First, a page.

Humpty Dumpty in Oakland by Philip K. Dick
My rating: 2 of 5 stars
I feel like a total traitor, because I got through the first six chapters — to page 94 — and finally gave up. Philip K. Dick is one of my two favorite writers, the other being Charles Bukowski. I’ve ALWAYS loved his books, even if some are imperfect. This one, though, was simply dull.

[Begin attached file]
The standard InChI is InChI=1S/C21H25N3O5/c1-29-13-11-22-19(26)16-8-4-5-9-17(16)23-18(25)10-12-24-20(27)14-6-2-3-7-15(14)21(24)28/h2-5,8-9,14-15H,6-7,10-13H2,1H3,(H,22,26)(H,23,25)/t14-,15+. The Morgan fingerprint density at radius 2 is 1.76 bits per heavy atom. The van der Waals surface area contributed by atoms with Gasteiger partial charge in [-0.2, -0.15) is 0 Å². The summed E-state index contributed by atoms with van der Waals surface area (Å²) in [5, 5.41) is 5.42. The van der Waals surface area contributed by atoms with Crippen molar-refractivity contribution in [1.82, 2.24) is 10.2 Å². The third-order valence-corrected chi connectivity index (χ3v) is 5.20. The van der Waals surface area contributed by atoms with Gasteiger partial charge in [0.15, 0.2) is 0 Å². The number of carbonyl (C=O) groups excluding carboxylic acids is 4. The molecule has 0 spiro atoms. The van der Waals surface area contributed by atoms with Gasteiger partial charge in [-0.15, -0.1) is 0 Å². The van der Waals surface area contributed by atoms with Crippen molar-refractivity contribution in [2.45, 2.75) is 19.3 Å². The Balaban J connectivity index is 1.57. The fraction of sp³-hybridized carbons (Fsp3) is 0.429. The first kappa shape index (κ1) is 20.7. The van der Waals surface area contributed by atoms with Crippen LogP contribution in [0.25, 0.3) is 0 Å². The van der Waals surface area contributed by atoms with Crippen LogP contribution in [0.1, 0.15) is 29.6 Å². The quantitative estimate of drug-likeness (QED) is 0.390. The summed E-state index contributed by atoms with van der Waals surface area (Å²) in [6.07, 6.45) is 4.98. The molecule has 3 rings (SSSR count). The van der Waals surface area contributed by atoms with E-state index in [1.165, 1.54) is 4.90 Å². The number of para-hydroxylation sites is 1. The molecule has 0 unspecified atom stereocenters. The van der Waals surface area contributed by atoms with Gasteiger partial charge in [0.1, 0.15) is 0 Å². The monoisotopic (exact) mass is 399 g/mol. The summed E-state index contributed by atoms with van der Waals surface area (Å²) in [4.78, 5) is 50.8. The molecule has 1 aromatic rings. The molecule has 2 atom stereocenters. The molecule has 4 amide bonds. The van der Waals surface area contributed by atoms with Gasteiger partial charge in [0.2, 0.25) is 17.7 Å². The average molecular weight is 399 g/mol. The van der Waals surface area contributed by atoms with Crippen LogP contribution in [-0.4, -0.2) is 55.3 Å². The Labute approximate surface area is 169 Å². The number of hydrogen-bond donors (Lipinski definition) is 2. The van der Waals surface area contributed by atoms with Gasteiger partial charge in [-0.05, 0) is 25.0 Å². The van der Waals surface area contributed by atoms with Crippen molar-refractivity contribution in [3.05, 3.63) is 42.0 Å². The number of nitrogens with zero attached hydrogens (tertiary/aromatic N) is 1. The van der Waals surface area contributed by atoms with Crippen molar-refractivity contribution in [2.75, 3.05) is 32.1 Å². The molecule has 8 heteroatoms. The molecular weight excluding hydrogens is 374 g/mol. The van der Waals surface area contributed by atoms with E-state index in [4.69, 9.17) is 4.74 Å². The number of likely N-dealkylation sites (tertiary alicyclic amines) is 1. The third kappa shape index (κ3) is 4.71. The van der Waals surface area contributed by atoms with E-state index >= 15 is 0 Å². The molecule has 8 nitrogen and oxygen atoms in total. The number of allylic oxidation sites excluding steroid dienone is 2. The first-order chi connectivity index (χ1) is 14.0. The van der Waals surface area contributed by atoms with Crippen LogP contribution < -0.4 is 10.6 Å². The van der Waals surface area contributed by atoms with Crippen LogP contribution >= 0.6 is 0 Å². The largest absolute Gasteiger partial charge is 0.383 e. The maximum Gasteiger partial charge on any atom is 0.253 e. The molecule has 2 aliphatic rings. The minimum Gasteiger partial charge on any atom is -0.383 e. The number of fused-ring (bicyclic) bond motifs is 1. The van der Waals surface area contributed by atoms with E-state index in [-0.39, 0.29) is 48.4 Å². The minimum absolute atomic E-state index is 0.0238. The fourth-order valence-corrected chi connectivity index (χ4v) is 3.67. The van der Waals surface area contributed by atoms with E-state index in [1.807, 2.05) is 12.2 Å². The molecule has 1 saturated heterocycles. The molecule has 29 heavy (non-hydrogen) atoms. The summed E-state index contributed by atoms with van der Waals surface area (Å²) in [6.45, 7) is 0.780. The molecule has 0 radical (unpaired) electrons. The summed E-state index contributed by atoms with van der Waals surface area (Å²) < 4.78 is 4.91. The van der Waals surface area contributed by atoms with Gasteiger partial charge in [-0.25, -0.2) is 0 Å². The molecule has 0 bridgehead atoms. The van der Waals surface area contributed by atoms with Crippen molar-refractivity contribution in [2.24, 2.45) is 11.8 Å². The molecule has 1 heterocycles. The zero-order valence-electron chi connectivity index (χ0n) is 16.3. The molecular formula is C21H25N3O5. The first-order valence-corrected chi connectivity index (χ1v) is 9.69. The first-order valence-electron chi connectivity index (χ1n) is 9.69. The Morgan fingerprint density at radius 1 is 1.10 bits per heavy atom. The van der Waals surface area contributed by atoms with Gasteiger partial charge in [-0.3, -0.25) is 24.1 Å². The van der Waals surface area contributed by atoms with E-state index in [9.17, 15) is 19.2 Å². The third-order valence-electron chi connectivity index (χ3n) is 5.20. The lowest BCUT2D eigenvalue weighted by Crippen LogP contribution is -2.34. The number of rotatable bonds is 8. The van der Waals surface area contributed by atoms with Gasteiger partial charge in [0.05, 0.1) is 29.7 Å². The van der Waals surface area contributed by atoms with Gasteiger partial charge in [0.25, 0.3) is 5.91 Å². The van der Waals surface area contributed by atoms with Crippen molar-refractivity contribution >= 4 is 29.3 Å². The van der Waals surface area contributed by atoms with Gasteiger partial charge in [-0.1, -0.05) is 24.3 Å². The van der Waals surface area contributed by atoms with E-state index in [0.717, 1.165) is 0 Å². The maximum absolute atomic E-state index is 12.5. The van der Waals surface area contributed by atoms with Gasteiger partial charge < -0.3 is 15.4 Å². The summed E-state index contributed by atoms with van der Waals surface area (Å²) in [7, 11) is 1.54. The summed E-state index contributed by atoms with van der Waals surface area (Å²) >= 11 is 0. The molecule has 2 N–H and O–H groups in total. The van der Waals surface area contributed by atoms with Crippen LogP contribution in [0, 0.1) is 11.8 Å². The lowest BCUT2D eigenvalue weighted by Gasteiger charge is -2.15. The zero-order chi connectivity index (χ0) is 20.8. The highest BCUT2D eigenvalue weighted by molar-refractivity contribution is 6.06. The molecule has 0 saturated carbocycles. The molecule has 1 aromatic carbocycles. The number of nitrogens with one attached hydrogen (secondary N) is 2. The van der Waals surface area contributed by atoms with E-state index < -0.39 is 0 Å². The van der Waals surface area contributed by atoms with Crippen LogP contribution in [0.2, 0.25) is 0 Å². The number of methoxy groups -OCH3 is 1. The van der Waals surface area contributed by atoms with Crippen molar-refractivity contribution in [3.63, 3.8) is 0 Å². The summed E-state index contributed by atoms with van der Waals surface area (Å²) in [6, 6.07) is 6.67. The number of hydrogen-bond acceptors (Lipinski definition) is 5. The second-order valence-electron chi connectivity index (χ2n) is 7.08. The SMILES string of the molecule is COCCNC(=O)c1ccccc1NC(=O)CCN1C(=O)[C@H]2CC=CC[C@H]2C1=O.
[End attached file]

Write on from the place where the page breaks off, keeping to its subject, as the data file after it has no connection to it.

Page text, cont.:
It’s a well known fact that Dick hated being considered a sci fi hack and wanted to be considered a mainstream novelist. He wrote three mainstream novels, none of which were ever considered good enough to be published. He stuck with sci fi the rest of his bitter life. Humpty Dumpty in Oakland is one of these three mainstream novels, published after his death. It rambles, it’s unexciting, it doesn’t do much, it’s boring. An old body shop owner named Jim Fergesssen sells his shop to retire. A lot sub-letter who sells used cars named Al Miller is resentful and suspects something wrong is going on when Chris Harmon, a shady business owner gets involved with Jim’s affairs, trying to talk him into a risky real estate venture. Yep, that’s it. I just spent my entire lunch hour reading about Jim driving through northern California to find a housing development to scope it out for possible investment purposes. Quite different from your average Philip K. Dick craziness that ya know and love! I’ve read that if you can make it through the first 150 pages, the ending isn’t too bad, but I’m not willing to go that far. I feel guilty. This reminds me of Bukowski’s last book, Pulp, published around the time he died in 1994. A pulp mystery, it lacks in so many ways and doesn’t do the man justice. Perhaps this is Dick’s Pulp. Well, I’m now going to read another book of Dick’s published after his death — Radio Free Albemuth — a sort of precursor to Valis, apparently. It sounds pretty interesting. I hope I enjoy it infinitely more than this one. I suspect I will.